20.01.2017 Australia, South Australia, Barossa Valley

The Shiraz is a natural seductress of the tongue – bold, elegant and intense. It’s the perfect potion to allure your guests at a dinner party, or to impress that special someone.

Its Australian heartland is on the southern edge, at the Barossa Valley. Walking through the vineyards on our Australia Icons Luxury Tour, you’re immediately struck by the immense expanse of land and sky that sweeps before you. The warm, dry sun bathes your skin and you can hear the red clay crunching underfoot. Though the best vineyards mature after 5-10 years, the Barossa Valley has vineyards dating as far back as 1860. These ancient Australian vines feel gnarly and twisted to the touch, curved by the weight of time. Many are unirrigated and have their own root systems. They actually tend to produce sweeter

Shiraz than their Northern Rhône counterpart. As a general rule, cooler climates produce peppery, spicy wines with berry fruit. Warmer climates by contrast show notes of blackberry, stewed plum and perhaps even anise and chocolate.

Walking through the vineyard, you’re guided skillfully through the history of the land. John Busby is often considered the father of Australian wine. In the 19th century he returned from France and Spain with cuttings of several grape varieties including Shiraz. After unsuccessfully planting some in Sydney, he tried growing the rest in Hunter Valley where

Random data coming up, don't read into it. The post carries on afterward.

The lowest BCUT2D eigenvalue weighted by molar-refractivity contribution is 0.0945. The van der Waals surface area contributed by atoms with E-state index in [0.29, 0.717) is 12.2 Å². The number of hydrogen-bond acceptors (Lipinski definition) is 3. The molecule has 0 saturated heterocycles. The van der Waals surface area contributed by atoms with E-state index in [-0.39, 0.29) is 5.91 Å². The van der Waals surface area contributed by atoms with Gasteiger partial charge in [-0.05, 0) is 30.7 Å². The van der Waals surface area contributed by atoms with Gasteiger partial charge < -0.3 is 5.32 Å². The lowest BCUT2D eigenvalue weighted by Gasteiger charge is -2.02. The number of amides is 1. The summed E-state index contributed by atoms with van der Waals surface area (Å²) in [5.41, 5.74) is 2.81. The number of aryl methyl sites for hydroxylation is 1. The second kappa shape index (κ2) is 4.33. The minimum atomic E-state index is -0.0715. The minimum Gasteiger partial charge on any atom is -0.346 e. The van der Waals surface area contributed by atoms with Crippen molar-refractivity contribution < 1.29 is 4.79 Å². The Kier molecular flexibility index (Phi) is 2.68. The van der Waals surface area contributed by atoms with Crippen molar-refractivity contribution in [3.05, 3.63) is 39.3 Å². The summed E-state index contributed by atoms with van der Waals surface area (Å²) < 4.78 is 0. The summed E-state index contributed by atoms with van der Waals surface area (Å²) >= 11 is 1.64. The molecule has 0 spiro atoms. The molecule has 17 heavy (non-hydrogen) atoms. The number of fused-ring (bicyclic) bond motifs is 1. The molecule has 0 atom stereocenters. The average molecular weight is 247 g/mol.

they thrived. Tasting a glass at the Barossa winery later in the day, you feel the red liquid caress the back of your throat with luscious notes of new leather, liquorice, red plum and fresh blackcurrant.

It’s not just Shiraz that’s enjoyable at Barossa Valley. Combine your wine tasting with a browse of the art stores, or get the know-how from the experts who make these world-class wines. For instance, strongly flavoured foods pair particularly well with Shiraz including roast beef, barbecue, cheddar and gamey meats like kangaroo. For older, more intense Australian Shiraz try the Penfold’s range, especially the Penfolds Grange which is arguably the country’s most celebrated wine and officially listed as a Heritage Icon of South Australia. The Henschke and Wendouree brands are also recommended. For cooler, modern dry red Shiraz try Giaconda and De Bortoli. Whichever the brand, let’s raise a toast for as DH Lawrence put it: “If we sip the wine, we find dreams coming upon us out of the imminent night.”

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